Dressed in a crisp, freshly tailored suit, Christopher 2X paces back and forth in front of the emergency room entrance at University of Louisville Hospital, head down and mumbling to himself. He stops when a family of four approaches. Before they see him, the activist adjusts the thin frame of his glasses and slaps on a wide smile. But it’s just a badly sprained ankle after an accident at the Extreme Park.
“They don’t need a spokesperson either,” 2X says. “The lack of homicides that have manifested in the community means families are not searching for the spirit of reconciliation.”
It has been two months since the once-ubiquitous activist was last seen on television or quoted in The Courier-Journal. Since April, the city’s homicide count has remained stagnant. The number of assaults, robberies and shootings is down. According to police reports, violent crime in Louisville has declined by 22 percent compared with last year.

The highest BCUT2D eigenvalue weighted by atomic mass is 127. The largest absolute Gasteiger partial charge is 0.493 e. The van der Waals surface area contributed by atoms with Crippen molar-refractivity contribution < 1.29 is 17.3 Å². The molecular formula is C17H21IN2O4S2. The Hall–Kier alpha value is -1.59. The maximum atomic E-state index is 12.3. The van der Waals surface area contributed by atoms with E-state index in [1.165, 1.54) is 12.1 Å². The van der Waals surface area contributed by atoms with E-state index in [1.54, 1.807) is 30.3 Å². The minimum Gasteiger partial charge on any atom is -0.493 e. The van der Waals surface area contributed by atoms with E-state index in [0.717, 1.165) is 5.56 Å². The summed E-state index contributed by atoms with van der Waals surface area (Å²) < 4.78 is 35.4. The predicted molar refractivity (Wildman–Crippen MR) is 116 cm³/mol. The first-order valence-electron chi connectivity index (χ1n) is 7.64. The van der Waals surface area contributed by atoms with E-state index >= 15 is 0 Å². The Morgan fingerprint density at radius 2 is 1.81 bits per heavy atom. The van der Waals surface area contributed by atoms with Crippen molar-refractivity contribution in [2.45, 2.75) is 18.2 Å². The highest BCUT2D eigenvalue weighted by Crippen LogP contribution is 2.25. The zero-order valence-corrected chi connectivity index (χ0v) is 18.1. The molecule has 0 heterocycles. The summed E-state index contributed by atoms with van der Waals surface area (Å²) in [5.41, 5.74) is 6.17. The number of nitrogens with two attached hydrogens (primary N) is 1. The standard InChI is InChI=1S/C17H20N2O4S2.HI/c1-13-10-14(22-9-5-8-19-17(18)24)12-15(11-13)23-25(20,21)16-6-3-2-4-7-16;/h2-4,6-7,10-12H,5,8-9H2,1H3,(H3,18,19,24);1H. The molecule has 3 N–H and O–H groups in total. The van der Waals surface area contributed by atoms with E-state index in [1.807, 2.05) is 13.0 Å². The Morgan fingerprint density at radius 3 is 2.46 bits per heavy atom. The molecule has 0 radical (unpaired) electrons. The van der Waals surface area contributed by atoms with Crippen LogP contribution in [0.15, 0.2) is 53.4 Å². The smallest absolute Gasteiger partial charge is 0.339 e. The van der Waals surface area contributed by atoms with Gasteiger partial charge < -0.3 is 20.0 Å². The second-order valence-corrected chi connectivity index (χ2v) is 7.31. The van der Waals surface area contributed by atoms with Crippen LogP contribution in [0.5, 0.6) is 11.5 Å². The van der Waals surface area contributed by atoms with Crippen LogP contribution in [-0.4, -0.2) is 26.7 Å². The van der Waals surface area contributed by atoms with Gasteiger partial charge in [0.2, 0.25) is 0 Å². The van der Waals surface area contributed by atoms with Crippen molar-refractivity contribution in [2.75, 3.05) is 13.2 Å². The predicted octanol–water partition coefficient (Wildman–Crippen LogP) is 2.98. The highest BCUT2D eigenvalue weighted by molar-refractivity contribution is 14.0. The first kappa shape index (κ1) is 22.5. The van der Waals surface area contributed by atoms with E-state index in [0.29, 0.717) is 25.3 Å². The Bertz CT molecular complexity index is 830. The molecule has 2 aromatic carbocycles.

And while many are rejoicing the downturn, the dearth of high-profile tragedies has left the well-known community leader searching for anyone dealing with tragedy.
“Things have gotten real bad for Christopher. Last week he was a spokesman for a guy who tripped and fell on Second Street. Just yesterday he bragged about breaking up a fistfight — among kindergartners,” says Cary Meachem, a funeral home director who promoted half-off mortuary services with 2X in his heyday. “I hate to say it, but he’s going to have to find a real job.”
Standing proudly with the family he met outside University Hospital a few days ago, 2X has taken up the sprained ankle case, but no television cameras or newspaper reporters showed up. It’s a small misfortune. For now, he’ll take what he can get.
*This story is part of LEO’s Fake Issue.